America’s Jersey-Sized Parking Opportunity
(Bloomberg Opinion) -- There are nearly 270 million vehicles on America’s roads. Most of them are cars or smaller trucks. And most of them, of course, are usually doing nothing: parked at home, curbside, or in dedicated city and suburban lots. Demand for parking has shaped our cities, and we have shaped our behaviors to the landscapes parking has created.
The sheer amount of parking space in the U.S. is probably a problem. A new study funded by the Mortgage Bankers Association “reveals an investment in parking that is out of balance with the current demand for parking in almost all cases.” That’s a rather dry read on the numbers; as my Bloomberg Opinion colleague Justin Fox sees it, parking spaces “are getting way too valuable to keep giving away to commuters for free.” Professor Richard Florida is punchier still: He says that parking “has eaten American cities.”
Looking at the data, it’s hard to argue that Jackson, Wyoming, has anything but an astonishing amount of parking. Even New York City, the only city in the study that averages less than one parking stall per household, might still have more parking than demand would naturally call for, thanks to rules requiring minimum off-street parking.
So if there’s too much parking, what’s to be done with those spaces? Ratios — such as stalls per household or minimum required spots per building — make it hard to focus on the opportunity the spaces present. Fortunately, there’s data to help us.
In an essay in the recently published “Parking and the City,” researchers Emma Kirkpatrick, Amélie Davis and Bryan Pijanowski quantified the amount of urban parking in Illinois, Indiana, Michigan and Wisconsin. They state that
Our study found that approximately 5 percent of the urban area in the Upper Great Lakes region was devoted to paved lots. … We estimated that 0.24 percent of the land in those four states was used for paved parking lots. If this were scaled up to the entire conterminous U.S., the paved area (just for parking) would cover 7,092 square miles, nearly the entire state of New Jersey.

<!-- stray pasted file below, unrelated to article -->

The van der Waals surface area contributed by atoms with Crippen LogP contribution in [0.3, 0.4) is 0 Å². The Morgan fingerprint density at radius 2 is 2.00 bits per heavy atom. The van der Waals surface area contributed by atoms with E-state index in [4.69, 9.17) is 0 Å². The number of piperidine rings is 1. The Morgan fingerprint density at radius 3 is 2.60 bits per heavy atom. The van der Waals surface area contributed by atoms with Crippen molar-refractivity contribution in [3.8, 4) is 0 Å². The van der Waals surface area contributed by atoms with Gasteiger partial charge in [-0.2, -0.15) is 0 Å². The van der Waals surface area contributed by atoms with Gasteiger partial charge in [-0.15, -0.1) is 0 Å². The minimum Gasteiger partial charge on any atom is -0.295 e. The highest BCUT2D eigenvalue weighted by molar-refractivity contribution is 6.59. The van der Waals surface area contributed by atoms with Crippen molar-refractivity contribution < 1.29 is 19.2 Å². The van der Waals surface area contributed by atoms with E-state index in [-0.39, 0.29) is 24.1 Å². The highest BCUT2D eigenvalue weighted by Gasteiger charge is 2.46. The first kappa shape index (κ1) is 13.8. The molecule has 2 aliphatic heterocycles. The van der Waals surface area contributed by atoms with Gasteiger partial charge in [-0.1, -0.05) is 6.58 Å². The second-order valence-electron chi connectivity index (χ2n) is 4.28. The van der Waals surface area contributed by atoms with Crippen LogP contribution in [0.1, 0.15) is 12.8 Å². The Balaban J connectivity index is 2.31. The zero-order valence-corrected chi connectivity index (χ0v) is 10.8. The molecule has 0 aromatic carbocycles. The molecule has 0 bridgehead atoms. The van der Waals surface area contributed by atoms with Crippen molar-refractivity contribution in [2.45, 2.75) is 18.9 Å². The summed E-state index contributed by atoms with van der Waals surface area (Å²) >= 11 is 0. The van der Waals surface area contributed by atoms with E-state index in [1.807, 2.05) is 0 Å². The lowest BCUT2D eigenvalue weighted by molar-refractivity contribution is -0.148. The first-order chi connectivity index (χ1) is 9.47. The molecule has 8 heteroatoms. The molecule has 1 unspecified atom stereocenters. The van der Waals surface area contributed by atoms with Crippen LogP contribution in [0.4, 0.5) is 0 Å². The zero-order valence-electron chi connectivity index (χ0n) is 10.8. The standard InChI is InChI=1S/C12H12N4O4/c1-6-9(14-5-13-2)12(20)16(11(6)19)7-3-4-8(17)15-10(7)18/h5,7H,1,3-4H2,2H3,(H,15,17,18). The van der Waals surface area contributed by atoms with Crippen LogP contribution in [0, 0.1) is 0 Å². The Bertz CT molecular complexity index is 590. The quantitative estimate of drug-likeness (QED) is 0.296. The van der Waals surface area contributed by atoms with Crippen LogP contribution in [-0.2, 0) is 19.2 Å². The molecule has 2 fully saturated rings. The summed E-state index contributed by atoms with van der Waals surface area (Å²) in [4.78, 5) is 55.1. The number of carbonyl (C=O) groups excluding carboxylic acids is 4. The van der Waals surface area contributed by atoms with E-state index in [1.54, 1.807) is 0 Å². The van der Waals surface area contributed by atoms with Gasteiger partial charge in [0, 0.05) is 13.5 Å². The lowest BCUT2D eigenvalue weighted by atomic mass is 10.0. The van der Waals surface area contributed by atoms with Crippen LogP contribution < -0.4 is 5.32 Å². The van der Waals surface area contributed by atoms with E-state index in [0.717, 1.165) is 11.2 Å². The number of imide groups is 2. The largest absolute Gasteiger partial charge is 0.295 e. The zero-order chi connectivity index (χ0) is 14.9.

What could this country do with another New Jersey of urban real estate? More buildings for sure, and probably with less and less parking allocated to them as time goes on — but what type of buildings? I imagine it won’t just be offices and housing. That New Jersey’s worth of urban real estate could, in fact, be an analog for the real New Jersey, with its advanced distributed manufacturing close to transportation networks and high-tech farming. They might have paved paradise to put up a parking lot, but whatever comes after parking can hopefully bring a bit of paradise back.
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This column does not necessarily reflect the opinion of the editorial board or Bloomberg LP and its owners.
Nathaniel Bullard is an energy analyst, covering technology and business model innovation and system-wide resource transitions.
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